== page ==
1. A female parent; especially, one of the human race; a woman who has borne a child; correlative to son or daughter.

2. That which has produced any thing.

Alas, poor country! it cannot

Be called our mother but our grave.

So our native land is called mother country, and a plant from which a slip or cion is taken, is called the mother plant. In this use, mother may be considered as an adjective.

3. That which has preceded in time; the oldest or chief of any thing; as a mother-church.

4. Hysterical passion. [Not used.]

5. A familiar term of address or appellation of an old woman or matron.

6. An appellation given to a woman who exercises care and tenderness towards another, or gives parental advice; as when one says, ' a woman has been a mother to me.'

7. A thick slimy substance concreted in liquors, particularly in vinegar, very different from scum or common lees.

MOTHER of pearl, noun The matrix of pearl; the shell in which pearls are generated; a species of Mytilus or Mussel.

MOTHER of thyme, noun A plant of the genus Thymus.

MOTHER, adjective Native; natural; received by birth; as mother-wit.

1. Native; vernacular; received from parents or ancestors; as mother-tongue.

MOTHER, verb intransitive To concrete, as the thick matter of liquors.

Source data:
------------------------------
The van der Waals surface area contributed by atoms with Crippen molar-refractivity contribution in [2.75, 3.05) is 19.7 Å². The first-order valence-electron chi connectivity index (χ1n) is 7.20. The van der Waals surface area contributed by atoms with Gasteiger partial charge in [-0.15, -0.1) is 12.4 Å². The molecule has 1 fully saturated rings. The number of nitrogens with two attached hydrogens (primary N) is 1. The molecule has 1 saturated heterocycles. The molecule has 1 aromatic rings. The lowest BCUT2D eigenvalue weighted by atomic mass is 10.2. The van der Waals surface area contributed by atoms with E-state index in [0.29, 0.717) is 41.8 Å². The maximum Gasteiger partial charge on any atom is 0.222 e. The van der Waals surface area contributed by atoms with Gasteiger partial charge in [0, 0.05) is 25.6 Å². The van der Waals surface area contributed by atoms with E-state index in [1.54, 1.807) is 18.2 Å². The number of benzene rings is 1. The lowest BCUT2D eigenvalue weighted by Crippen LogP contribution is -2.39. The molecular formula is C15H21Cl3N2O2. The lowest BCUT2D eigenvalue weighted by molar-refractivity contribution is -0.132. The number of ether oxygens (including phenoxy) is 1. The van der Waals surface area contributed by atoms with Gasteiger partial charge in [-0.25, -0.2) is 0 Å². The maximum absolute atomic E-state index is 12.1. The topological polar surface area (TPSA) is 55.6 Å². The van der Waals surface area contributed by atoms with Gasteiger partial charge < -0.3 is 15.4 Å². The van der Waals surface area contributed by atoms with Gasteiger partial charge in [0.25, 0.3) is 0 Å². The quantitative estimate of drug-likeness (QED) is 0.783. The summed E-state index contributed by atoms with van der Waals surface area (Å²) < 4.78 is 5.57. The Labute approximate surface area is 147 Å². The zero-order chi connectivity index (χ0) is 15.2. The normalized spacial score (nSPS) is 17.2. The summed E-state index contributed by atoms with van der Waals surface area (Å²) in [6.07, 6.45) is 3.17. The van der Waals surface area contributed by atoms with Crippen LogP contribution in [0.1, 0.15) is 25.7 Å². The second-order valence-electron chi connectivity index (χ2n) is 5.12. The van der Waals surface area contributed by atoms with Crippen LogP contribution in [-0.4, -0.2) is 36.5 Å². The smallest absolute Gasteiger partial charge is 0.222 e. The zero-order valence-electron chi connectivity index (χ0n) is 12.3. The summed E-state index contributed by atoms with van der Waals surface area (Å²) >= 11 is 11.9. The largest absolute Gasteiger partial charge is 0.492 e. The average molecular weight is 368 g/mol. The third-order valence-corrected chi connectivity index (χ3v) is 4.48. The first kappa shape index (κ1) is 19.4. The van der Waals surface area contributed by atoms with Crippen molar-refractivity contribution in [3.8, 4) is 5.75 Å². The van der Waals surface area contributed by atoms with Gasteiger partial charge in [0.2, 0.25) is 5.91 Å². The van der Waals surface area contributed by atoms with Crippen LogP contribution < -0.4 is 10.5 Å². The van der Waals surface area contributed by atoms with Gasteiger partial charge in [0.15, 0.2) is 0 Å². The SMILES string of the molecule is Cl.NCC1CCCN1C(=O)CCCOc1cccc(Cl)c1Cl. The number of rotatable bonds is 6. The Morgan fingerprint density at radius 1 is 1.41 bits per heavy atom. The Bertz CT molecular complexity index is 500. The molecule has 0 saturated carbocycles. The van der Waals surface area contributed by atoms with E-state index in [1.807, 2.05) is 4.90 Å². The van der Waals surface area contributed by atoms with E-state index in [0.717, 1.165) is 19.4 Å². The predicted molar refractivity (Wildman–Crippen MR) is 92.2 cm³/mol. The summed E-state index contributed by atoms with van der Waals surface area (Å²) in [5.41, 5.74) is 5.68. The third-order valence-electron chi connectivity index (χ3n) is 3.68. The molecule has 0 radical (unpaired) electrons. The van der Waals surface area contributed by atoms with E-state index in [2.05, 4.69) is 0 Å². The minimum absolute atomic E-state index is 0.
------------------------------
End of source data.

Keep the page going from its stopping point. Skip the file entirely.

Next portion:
MOTHER, verb transitive To adopt as a son or daughter.

Webster's 1828 Dictionary

MOTHERHOOD, noun The state of being a mother.

Naves Topical Index

General references
Matthew 10:35

Not to be defiled
Leviticus 18:17; Leviticus 20:14; Deuteronomy 27:23

Beloved by Ruth
Ruth 1:14-17

Peter's, healed by Jesus
Mark 1:30-31

Webster's 1828 Dictionary

MOTHER-IN-LAW, noun The mother of a husband or wife.

Webster's 1828 Dictionary

MOTHERLESS, adjective Destitute of a mother; having lost a mother; as motherless children.

Webster's 1828 Dictionary

MOTHERLY, adjective Pertaining to a mother; as motherly power or authority.

1. Becoming a mother; tender; parental; as motherly love or care.

MOTHERLY, adverb In the manner of a mother.

Webster's 1828 Dictionary

MOTHER-WATER, noun A fluid remaining after the evaporation of salt water, and containing deliquescent salts and impurities.

Webster's 1828 Dictionary

MOTHER-WIT, noun Native wit; common sense.

Webster's 1828 Dictionary

MOTHER-WORT, noun A plant of the genus Leonurus.

Webster's 1828 Dictionary

MOTHERY, adjective Concreted; resembling or partaking of the nature of mother; as the mothery substance in liquors.

Webster's 1828 Dictionary

MOTH'MULLEN, noun A plant.

Webster's 1828 Dictionary

MOTH'WORT, noun A plant.

Webster's 1828 Dictionary

MOTH'Y, adjective [from moth.] Full of moths; as an old mothy saddle.